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    Quote Originally Posted by HROAdmin26 View Post
    You need to read the VMWare Server Documentation

    When you create a NIC in your VM, you connect it to one of three "networks" in VMWare. Your choices are bridged, NAT'ed, or Host-Only.

    Bridged mode means that the VM NIC is connected directly to the same network as the host OS NIC (when you run VMWare config, you can choose which physical NIC is bridged.)

    NAT'ed means that (by default) the VM can talk out to the host OS, but nothing can get in to the VM. This is the same config as your home router - unless your forward ports, nothing can get in to your internal machines.

    Host-Only is just that - a private network segment that only VMWare routes. Only other VM's on the host-only segment can talk to each other - there is no route off of that subnet.

    Based on this, you cannot arbitrarily assign an IP to your VM on any subnet and expect it to work. If you want to use an IP in your VM on the 192.168 subnet, the NIC in the VM needs to be in bridged mode.

    If the NIC in VM is NAT'ed, only a valid address on the 172.16.103.0 segment will work.

    This is why your VM *can* connect out (using the 172 IP) and your Ubuntu *cannot* ping the guest via 192.168.

    If your VM NIC is on the NAT'ed network (which your postings show it is), then the only way for anything to be passed from Ubuntu into CentOS is to forward the necessary ports in VMWare.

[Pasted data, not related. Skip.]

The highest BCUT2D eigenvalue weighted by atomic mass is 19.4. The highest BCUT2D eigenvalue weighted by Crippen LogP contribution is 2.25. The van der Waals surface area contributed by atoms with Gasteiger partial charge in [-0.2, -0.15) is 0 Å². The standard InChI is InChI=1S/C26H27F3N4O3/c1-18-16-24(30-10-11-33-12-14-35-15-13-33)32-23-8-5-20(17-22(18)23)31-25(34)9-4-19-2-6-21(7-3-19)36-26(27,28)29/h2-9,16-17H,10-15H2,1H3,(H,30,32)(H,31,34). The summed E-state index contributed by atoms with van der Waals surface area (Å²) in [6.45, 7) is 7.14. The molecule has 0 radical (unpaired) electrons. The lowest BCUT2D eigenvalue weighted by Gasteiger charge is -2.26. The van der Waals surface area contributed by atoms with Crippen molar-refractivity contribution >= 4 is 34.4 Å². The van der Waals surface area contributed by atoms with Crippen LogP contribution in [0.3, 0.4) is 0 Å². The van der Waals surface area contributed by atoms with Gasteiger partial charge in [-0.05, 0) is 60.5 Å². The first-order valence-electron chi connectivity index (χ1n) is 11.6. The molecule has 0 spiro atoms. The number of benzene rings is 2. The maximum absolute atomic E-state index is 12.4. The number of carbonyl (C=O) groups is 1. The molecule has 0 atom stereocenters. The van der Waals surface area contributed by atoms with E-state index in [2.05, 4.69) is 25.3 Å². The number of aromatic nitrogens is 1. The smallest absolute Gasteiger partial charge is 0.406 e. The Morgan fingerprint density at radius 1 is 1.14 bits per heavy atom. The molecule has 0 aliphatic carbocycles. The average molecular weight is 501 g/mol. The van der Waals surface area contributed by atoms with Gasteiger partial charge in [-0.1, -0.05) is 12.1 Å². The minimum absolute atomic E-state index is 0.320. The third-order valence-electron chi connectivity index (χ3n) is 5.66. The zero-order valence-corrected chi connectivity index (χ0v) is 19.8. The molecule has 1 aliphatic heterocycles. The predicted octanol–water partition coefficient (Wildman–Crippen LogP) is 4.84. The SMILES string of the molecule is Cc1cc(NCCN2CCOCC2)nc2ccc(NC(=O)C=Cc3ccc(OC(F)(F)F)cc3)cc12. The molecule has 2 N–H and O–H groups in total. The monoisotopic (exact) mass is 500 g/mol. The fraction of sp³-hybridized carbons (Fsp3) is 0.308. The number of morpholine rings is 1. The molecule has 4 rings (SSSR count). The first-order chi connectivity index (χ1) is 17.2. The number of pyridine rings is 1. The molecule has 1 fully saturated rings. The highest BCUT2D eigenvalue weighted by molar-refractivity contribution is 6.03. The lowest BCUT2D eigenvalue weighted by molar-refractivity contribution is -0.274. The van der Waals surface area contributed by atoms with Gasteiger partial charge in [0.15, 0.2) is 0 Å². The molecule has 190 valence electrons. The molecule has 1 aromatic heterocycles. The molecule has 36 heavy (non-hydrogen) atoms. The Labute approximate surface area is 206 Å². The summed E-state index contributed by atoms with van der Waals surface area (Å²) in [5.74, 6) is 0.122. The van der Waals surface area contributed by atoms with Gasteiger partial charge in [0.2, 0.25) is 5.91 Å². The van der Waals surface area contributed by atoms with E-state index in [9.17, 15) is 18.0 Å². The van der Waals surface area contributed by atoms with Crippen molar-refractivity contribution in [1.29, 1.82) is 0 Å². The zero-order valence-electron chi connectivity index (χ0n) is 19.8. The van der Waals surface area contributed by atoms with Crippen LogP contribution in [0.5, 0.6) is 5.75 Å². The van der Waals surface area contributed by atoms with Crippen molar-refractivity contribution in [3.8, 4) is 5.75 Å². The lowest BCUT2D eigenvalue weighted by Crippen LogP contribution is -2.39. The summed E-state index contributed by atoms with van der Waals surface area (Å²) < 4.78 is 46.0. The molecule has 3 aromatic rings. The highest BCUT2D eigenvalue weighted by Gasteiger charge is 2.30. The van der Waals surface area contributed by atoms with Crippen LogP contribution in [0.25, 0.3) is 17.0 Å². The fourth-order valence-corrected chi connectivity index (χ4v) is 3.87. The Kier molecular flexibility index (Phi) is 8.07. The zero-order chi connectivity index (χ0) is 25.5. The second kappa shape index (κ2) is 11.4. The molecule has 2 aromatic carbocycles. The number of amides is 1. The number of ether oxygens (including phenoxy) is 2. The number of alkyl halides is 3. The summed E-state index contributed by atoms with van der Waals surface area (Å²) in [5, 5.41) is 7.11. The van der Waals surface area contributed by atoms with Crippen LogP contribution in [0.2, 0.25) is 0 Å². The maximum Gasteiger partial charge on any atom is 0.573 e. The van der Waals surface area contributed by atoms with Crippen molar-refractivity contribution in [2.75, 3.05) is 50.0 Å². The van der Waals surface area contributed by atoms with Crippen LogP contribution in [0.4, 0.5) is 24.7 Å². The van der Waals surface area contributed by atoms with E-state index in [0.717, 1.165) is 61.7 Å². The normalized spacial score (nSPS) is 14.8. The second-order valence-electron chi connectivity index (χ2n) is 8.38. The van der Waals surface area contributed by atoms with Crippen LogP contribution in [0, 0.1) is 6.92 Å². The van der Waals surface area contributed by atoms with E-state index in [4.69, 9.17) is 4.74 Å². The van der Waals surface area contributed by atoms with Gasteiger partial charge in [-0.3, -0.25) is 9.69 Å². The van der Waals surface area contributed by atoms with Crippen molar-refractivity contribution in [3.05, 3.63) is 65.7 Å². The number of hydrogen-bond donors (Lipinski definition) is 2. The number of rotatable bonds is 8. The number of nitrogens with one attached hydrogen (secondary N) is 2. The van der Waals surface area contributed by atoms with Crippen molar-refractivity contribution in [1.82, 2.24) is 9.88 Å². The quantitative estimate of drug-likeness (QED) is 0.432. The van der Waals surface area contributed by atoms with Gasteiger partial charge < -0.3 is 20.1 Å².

My orginal post had this link.
    Hi HROAdmin26,


    Thanks for your detail advice.


    Hereunder is the notes taken down previously on running
    "vmware-config.pl"
    Code:
    Making sure services for VMware Server are stopped.
    
    Stopping VMware services:
       Virtual machine monitor done
    
    Configuring fallback GTK+ 2.4 libraries.
    
    In which directory do you want to install the mime type icons? 
    [/usr/share/icons] [Enter]
    
    What directory contains your desktop menu entry files? These files have a 
    .desktop file extension. [/usr/share/applications] [Enter]
    
    In which directory do you want to install the application's icon? 
    [/usr/share/pixmaps] [Enter]
    
    Trying to find a suitable vmmon module for your running kernel.
    
    None of the pre-built vmmon modules for VMware Server is suitable for your 
    running kernel.  Do you want this program to try to build the vmmon module for 
    your system (you need to have a C compiler installed on your system)? [yes] [Enter]
    
    What is the location of the directory of C header files that match your running
    kernel? [/lib/modules/2.6.20-15-generic/build/include] [Enter]
    
    The module loads perfectly in the running kernel.
    
    Do you want networking for your virtual machines? (yes/no/help) [yes] [Enter]
    
    Configuring a bridged network for vmnet0.
    
    The following bridged networks have been defined:
    
    . vmnet0 is bridged to eth0
    
    All your ethernet interfaces are already bridged.
    
    Do you want to be able to use NAT networking in your virtual machines? (yes/no)
    [yes] [Enter]
    
    Configuring a NAT network for vmnet8.